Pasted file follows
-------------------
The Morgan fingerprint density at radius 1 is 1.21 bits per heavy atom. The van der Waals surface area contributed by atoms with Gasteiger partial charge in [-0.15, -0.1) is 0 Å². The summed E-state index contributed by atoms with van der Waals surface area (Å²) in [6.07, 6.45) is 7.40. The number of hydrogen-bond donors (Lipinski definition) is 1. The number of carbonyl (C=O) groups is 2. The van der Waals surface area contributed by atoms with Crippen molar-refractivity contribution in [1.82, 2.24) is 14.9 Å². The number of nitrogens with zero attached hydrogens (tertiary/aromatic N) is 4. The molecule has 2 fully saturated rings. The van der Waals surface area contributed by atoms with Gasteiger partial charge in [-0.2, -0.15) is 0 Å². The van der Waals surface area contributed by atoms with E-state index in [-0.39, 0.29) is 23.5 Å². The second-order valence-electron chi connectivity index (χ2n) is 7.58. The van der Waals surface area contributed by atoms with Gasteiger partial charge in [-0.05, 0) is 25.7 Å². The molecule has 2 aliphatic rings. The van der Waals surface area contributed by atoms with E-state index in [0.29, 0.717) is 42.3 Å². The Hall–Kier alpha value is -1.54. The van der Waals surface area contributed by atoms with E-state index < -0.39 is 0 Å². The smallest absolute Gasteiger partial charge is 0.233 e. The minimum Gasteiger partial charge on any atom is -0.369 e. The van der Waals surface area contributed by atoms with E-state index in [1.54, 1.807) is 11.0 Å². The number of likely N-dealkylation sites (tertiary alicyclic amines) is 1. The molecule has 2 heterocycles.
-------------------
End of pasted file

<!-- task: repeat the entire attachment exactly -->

The Morgan fingerprint density at radius 1 is 1.21 bits per heavy atom. The van der Waals surface area contributed by atoms with Gasteiger partial charge in [-0.15, -0.1) is 0 Å². The summed E-state index contributed by atoms with van der Waals surface area (Å²) in [6.07, 6.45) is 7.40. The number of hydrogen-bond donors (Lipinski definition) is 1. The number of carbonyl (C=O) groups is 2. The van der Waals surface area contributed by atoms with Crippen molar-refractivity contribution in [1.82, 2.24) is 14.9 Å². The number of nitrogens with zero attached hydrogens (tertiary/aromatic N) is 4. The molecule has 2 fully saturated rings. The van der Waals surface area contributed by atoms with Gasteiger partial charge in [-0.2, -0.15) is 0 Å². The van der Waals surface area contributed by atoms with E-state index in [-0.39, 0.29) is 23.5 Å². The second-order valence-electron chi connectivity index (χ2n) is 7.58. The van der Waals surface area contributed by atoms with Gasteiger partial charge in [-0.05, 0) is 25.7 Å². The molecule has 2 aliphatic rings. The van der Waals surface area contributed by atoms with E-state index in [0.29, 0.717) is 42.3 Å². The Hall–Kier alpha value is -1.54. The van der Waals surface area contributed by atoms with E-state index < -0.39 is 0 Å². The smallest absolute Gasteiger partial charge is 0.233 e. The minimum Gasteiger partial charge on any atom is -0.369 e. The van der Waals surface area contributed by atoms with E-state index in [1.54, 1.807) is 11.0 Å². The number of likely N-dealkylation sites (tertiary alicyclic amines) is 1. The molecule has 2 heterocycles.